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If you’re wondering how much new tires cost, don’t worry—we’ve got you covered with this Guide to all things related to tire prices. We look at everything that affects the cost of a set of tires and what you should consider when making this all-important purchase.
What does a set of new tires cost?
While this figure will vary considerably depending on the type of vehicle you drive, you can expect to pay anywhere between $200 and $1,500 for a new set of tires. The median price for a set of four new tires for a sedan is about $550 (according to Consumer Reports).
You might be able to find inexpensive tires at around $50 each, so your new set could cost you as little as $200. However, this is unlikely to include the cost of installation, and delivery may also be extra.
If you drive an SUV, the median cost goes up to approximately $650, with the popular Continental Viking Contact 7 setting you back around $167 per tire or $668 for a set of 4. For a pickup truck or minivan, the median price for four tires is around $750, with the Michelin Defender 2 costing around $200 per tire or $800 for a set of 4.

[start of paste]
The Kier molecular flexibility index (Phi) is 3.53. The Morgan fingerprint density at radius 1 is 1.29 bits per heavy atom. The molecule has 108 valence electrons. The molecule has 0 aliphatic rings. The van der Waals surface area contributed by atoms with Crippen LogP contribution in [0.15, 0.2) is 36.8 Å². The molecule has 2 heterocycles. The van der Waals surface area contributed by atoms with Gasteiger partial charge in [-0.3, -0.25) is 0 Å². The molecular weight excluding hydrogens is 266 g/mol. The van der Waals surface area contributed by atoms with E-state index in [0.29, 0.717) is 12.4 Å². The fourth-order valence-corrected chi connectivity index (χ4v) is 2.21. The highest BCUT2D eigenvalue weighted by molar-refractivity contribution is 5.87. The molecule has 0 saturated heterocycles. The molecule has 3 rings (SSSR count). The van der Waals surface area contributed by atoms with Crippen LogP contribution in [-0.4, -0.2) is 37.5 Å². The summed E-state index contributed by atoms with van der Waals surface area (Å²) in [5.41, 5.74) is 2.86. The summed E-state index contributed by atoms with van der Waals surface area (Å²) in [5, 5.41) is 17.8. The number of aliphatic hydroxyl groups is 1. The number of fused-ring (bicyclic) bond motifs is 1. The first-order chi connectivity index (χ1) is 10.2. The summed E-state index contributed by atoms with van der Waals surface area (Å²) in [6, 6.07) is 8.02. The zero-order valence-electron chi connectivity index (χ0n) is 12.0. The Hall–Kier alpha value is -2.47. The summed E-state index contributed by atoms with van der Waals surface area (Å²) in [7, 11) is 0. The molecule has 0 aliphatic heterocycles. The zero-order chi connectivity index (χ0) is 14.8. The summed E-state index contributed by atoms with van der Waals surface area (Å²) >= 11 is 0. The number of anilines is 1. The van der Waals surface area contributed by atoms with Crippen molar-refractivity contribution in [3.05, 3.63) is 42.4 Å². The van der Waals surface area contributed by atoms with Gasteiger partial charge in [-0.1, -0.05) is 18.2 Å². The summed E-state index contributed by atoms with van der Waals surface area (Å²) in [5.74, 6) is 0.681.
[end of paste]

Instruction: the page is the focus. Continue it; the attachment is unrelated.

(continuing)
We looked at some of the most popular tires by vehicle type to give you an idea of what they cost.
|Vehicle||Tire||Price per tire|
|Passenger car all-season||Bridgestone Weatherpeak||$198|
|High-performance car all-season||Sumimoto HTR||$129|
|Passenger car winter||Bridgestone Blizzak WS90||$148|
|Pickup truck all-season||Toyo Proxes ST III||$156|
|Pickup truck off-road||Falken Wild Peak A/T Trail||$190|
|SUV all-season||Pirelli Scorpion AS Plus 3||$175|
|SUV winter||Michelin X-Ice Snow SUV||$186|
When buying a new set of tires, first look for online retailers. At GoTires, we offer some of the highest quality tires at the lowest prices, all with free express-to-the-door shipping with FedEx. GoTires will help you save time and money, plus we ensure you’ll get the best possible tires you can afford.
Factors that affect the cost of tire